The power of karate is in the brain, not in the muscles, says recent Oxford university research.
Group of healthy controls was compared with a group of karate black belts, who are able to perform rapid, complex movements that require years of training.Researchers chose to investigate karate experts’ ability to generate extremely high impact forces as this ability is not replicable by novices, and the mechanism used to achieve this feat not fully understood.
The research investigated weather the ability to control ballistic movement is associated with difference in white matter microstructure in the brain.
Early studies found that although karate experts were able to generate higher impact forces than controls, isometric muscle force and velocity measurements of individual joints were not significantly different.Karate experts demonstrated higher peak acceleration in ballistic elbow extensions, but this was not related to activity in the biceps or triceps as measured by electromyography.Karate experts are better able than novices to coordinate the timing of inter-segmental joint velocities.Further research demonstrated that these individuals are also better able to maintain body stability by reducing the amount of backward replacement during punching to produce higher impact forces.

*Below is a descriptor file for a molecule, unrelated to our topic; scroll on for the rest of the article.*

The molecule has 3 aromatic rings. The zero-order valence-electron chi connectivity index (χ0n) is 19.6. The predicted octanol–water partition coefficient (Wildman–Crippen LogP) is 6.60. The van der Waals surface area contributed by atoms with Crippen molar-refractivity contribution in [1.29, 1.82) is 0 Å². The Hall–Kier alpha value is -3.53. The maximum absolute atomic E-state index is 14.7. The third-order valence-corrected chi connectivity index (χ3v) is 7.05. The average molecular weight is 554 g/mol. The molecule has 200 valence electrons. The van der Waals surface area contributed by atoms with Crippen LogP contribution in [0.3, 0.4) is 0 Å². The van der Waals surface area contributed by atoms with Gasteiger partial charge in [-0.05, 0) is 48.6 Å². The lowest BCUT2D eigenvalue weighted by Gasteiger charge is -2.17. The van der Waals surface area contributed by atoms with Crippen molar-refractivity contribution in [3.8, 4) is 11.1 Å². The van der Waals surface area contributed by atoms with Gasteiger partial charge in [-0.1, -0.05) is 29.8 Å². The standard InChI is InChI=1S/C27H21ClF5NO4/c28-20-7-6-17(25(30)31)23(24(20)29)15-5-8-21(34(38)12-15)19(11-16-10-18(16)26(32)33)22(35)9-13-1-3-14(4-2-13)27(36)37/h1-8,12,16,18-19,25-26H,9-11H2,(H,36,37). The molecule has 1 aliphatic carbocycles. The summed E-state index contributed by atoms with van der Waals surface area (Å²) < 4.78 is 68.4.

It was interesting to the researchers because karate punching is rapid, ballistic movement, yet performance was not determined by muscular strength, but rather by timing and coordination, specifically, the relative timing of different joint velocities.
There was significant differences between groups in the microstructure of white matter in the superior cerebellar peduncles (SCPs) and primary motor cortex – brain regions that are critical to the voluntary control of movement.
These findings suggest a role of the white matter pathways of the PCPs in motor expertise.
This study examined the behavioral and brain basis of expert motor control in karate experts. It was found that these individuals are able to repeatedly coordinate certain actions with a level of skill that novices are unable to reproduce. We argue that these abilities may be due primarily to changes to white matter structure in the SCPs, allowing the synchronization of movements of the upper limbs and trunk with a high degree of accuracy. This is the first example of a link between human cerebellar white matter and motor control measures in an elite sporting group. This has implications for our understanding of the role of white matter connectivity in motor coordination, the relationship between measures of white matter microstructure and elite performance, and how brain changes may be related to the stage of development in which learning begins.
Dejar un comentario¿Quieres unirte a la conversación?
Siéntete libre de contribuir!